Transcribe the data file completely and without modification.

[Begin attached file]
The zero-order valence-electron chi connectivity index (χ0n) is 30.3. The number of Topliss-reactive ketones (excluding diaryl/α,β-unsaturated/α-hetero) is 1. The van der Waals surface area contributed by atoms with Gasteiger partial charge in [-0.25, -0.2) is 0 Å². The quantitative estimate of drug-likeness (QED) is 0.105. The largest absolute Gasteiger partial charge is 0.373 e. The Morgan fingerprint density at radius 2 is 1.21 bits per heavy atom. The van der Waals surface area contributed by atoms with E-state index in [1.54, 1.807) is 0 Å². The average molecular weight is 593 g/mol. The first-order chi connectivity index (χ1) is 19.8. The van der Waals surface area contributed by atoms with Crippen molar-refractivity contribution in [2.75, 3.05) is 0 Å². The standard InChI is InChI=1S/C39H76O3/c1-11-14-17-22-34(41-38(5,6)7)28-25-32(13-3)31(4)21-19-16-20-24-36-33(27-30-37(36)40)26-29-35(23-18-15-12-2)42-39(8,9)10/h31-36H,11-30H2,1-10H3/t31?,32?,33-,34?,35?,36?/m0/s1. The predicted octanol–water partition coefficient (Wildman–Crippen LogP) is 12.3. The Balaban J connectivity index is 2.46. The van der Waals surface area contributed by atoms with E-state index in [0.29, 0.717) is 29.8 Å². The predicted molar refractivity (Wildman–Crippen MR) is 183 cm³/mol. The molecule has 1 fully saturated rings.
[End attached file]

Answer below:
The zero-order valence-electron chi connectivity index (χ0n) is 30.3. The number of Topliss-reactive ketones (excluding diaryl/α,β-unsaturated/α-hetero) is 1. The van der Waals surface area contributed by atoms with Gasteiger partial charge in [-0.25, -0.2) is 0 Å². The quantitative estimate of drug-likeness (QED) is 0.105. The largest absolute Gasteiger partial charge is 0.373 e. The Morgan fingerprint density at radius 2 is 1.21 bits per heavy atom. The van der Waals surface area contributed by atoms with E-state index in [1.54, 1.807) is 0 Å². The average molecular weight is 593 g/mol. The first-order chi connectivity index (χ1) is 19.8. The van der Waals surface area contributed by atoms with Crippen molar-refractivity contribution in [2.75, 3.05) is 0 Å². The standard InChI is InChI=1S/C39H76O3/c1-11-14-17-22-34(41-38(5,6)7)28-25-32(13-3)31(4)21-19-16-20-24-36-33(27-30-37(36)40)26-29-35(23-18-15-12-2)42-39(8,9)10/h31-36H,11-30H2,1-10H3/t31?,32?,33-,34?,35?,36?/m0/s1. The predicted octanol–water partition coefficient (Wildman–Crippen LogP) is 12.3. The Balaban J connectivity index is 2.46. The van der Waals surface area contributed by atoms with E-state index in [0.29, 0.717) is 29.8 Å². The predicted molar refractivity (Wildman–Crippen MR) is 183 cm³/mol. The molecule has 1 fully saturated rings.